Despite these encouraging results, there is still a lot of controversy about the possible use of statins in HF patients. It has been established that low levels of total and low-density lipoprotein (LDL) cholesterol are associated with higher mortality in this population.22 Rauhchaus et al. proved that higher levels of total cholesterol in patients with both ischaemic and non-ischaemic HF are associated with lower mortality rates.23 The similar phenomenon of ‘reverse epidemiology’ in HF was also observed for body mass index (BMI) and blood pressure.24 Low cholesterol levels in patients with HF with reduced LVEF are commonly associated with the development of cardiac cachexia and systemic activation of the immune system, indicating depletion of metabolic reserve; however, in patients with DHF these conditions are infrequent.25,26 In the study conducted by Fukuta et al., 50% of patients with DHF had a lipid profile below that indicated as the target for treatment in the National Cholesterol Education Program Adult Treatment Panel III Guidelines.18,27 Our study also showed that baseline lipid levels were not associated with mortality and morbidity rates in patients with HF and preserved LVEF, even though lipid-lowering therapy appears to be beneficial in this population.19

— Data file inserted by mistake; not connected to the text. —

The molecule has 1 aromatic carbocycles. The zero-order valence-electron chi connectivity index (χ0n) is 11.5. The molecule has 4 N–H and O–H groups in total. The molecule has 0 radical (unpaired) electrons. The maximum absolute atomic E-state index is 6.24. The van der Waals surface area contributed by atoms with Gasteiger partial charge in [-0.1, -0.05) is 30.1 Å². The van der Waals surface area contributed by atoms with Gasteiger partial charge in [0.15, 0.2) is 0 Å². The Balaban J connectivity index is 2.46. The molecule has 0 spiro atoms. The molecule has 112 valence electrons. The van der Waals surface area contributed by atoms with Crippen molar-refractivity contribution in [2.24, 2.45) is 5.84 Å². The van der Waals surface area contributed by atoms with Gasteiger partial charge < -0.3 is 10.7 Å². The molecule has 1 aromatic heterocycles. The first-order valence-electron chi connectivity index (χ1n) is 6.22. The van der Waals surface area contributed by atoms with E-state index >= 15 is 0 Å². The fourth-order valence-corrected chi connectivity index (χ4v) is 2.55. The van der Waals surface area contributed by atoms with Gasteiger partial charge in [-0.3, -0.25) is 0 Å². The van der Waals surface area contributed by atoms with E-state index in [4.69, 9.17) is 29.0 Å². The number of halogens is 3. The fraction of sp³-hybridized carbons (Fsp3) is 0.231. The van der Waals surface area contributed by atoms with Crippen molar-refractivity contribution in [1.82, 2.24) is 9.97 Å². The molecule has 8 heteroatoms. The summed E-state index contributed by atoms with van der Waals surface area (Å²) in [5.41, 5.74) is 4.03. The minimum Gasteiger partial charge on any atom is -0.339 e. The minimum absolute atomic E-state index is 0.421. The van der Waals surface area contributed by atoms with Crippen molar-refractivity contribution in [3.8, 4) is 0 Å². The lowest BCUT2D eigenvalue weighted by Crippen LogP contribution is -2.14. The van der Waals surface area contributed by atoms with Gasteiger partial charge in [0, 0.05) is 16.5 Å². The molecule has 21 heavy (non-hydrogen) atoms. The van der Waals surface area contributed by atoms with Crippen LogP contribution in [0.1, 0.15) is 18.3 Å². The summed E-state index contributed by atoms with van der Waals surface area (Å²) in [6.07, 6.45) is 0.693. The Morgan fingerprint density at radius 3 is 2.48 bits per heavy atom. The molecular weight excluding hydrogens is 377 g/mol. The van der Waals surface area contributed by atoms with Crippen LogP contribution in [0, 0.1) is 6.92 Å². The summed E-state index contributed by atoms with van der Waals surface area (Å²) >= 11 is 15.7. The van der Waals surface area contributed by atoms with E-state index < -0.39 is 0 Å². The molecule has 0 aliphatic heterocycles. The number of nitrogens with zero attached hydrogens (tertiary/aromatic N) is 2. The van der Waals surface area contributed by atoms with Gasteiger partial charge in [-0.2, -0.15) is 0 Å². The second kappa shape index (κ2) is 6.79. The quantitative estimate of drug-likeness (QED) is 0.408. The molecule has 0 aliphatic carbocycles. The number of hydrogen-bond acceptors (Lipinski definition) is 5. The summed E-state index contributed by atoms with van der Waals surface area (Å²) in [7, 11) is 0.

Possible Explanations for the Beneficial Effects of Statins in Diastolic Heart Failure
Statins have been proved to have pleiotropic effects, which influence multiple mechanisms that underlie many cardiovascular diseases – including HF. The benefits from statin therapy in patients with HF may be related to both their lipid-dependent and lipid-independent effects. Zile and Brutsaert divide treatment of DHF into symptom-targeted, disease-targeted and mechanism-targeted treatment.4 The possible beneficial effects of statins in DHF may be also classified in this way.